|The Royal Hotel on Weymouth seafront|
Visitors started flocking to Weymouth in the second half of the 18th century when the seaside came into fashion. The sheltered bay offered safe sea bathing and attracted Royal visitors – first the Duke of Gloucester and then his brother George III. The town grew to accommodate the needs of the wealthy tourists and was able to offer fashionable entertainments including assembly rooms, libraries and a theatre.
The public rooms
The Assembly Rooms were housed in Stacie’s Hotel, which was later known as the Royal. It was an imposing building with double bow windows facing the sea, in the centre of Gloucester Row, close to Gloucester Lodge. The main room could hold 100 couples for dancing and there were rooms available for card playing and tea drinking.
|Plaque on the Royal Hotel,|
1. That Gentlemen are not to appear in the rooms, either on Tuesday or Friday evenings, in boots; nor Ladies in riding-habits.
2. That the ball shall begin as soon as possible after seven o’clock, and finish precisely at eleven.
3. That Ladies and Gentlemen who dance down a country dance, shall not quit their place till the dance is finished, unless they do not mean to dance any more that night.
4. That no Lady or Gentleman can be permitted to dance in coloured gloves.
5. That after a Lady has called a dance, and danced it down, her place in the next dance is at the bottom.
6. That no tea-table be carried into the card-room.
7. That Gentlemen will be pleased to leave their swords at the door.
8. That no dogs be admitted.
|From La Belle Assemblée (May 1820)|
How much did it cost to attend balls in Regency Weymouth?
In 1815, a single ticket during three seasons cost a guinea (£1 1s or 21s) and a three person ticket cost £2 2s. This is rather more than the 14 shillings per person that it cost for a ticket to a season of balls at the Bath Assembly Rooms in the same year, but it did include two balls a week rather than one, the balls may have run all year and there is no mention of an extra charge for tea which effectively doubled the price of a ball in Bath.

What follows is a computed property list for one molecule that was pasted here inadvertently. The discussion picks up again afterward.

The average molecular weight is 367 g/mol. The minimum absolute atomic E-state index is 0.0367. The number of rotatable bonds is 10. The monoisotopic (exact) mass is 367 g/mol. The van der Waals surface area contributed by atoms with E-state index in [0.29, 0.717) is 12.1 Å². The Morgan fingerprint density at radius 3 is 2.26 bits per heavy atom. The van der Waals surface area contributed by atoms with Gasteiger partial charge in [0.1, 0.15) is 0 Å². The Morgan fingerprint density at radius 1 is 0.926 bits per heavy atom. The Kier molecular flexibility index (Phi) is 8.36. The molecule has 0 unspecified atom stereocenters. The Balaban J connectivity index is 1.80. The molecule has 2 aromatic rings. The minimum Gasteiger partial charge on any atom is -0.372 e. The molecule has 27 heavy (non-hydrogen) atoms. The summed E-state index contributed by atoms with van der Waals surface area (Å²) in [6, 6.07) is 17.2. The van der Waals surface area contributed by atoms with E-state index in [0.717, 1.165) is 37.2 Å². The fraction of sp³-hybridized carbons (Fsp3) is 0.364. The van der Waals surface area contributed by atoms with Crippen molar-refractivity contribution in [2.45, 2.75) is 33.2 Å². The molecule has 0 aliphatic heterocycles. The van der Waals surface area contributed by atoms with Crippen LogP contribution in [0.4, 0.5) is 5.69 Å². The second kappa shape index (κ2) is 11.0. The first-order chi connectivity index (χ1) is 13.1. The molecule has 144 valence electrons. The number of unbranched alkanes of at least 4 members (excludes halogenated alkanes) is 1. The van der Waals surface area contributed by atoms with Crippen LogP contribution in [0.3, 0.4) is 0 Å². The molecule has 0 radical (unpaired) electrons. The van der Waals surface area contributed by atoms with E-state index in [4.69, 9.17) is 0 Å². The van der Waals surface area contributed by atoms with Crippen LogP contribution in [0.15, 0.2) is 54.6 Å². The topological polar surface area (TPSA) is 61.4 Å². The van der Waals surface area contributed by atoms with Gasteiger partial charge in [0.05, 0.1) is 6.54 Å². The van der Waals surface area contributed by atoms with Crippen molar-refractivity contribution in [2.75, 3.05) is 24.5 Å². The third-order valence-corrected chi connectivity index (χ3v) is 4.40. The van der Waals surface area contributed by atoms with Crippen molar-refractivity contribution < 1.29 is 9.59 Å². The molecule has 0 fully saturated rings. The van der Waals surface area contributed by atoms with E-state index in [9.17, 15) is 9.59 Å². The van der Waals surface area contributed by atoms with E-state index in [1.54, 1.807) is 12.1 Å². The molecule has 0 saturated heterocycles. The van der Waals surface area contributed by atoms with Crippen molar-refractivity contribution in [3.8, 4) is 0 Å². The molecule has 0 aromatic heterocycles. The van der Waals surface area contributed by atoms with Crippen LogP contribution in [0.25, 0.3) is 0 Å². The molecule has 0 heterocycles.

A guinea equates to approximately £60.70 in 2010 using the Retail Price Index (RPI) or £705 if adjusted for average earnings. This suggests that the balls at the Assembly Rooms were only for the wealthy. For more information on this, please look at my article: How much did a ticket to a Regency ball really cost?
Gentlemen and ladies could alternatively pay just to walk the rooms at a cost of 10s 6d and 5s respectively. This compares favourably with Bath for gentlemen who would have had to pay twice as much for a subscription to the card and reading rooms in the Assembly Rooms; the cost for ladies is identical to that in Bath.
|Harvey's library, Weymouth seafront|
The Post Office was based here, sending out mail to London at 10.30am every day except Saturday and receiving mail from London by 3pm every day except Monday.
|Harvey's library, Weymouth seafront|
Wood’s library was also on the Esplanade and could offer for hire a wide range of musical instruments in addition to books. The subscription rate here was 2s 6d per week – equivalent to £7.22 using the RPI or a rather expensive £83.90 using average earnings.
The theatre had been refurbished by James Hamilton and was under the management of Mr Hughes. It seated an audience of up to 400 persons, with performances on Mondays, Thursdays and Saturdays.
As an alternative to sea bathing, there was a hot salt water bath in the centre of town, for those who chose not to venture into the sea. In 1815, this would have cost 3s 6d before 6pm and 4s after 6pm. The equivalent costs today would be £10.10 and £11.60 using the RPI or £117 and £134 using average earnings. Sedan chairs were always available to take the clients home after being dipped.
This advertisement for the baths appeared in the 1857 guide to Weymouth as a Watering Place. Although it is long after the Regency, it provides an interesting insight into what might have been available:
Sources used include:
Editor of the Picture of London, A Guide to all the Watering and Sea-Bathing Places (1815)
Hibbert, Christopher, George III (1998, Viking, Great Britain)
Simpkin & Marshall, Weymouth as a Watering Place (Simpkin & Marshall, 1857, London)
MeasuringWorth website - for calculators of relative worth
Photographs by Andrew Knowles - www.flickr.com/photos/dragontomato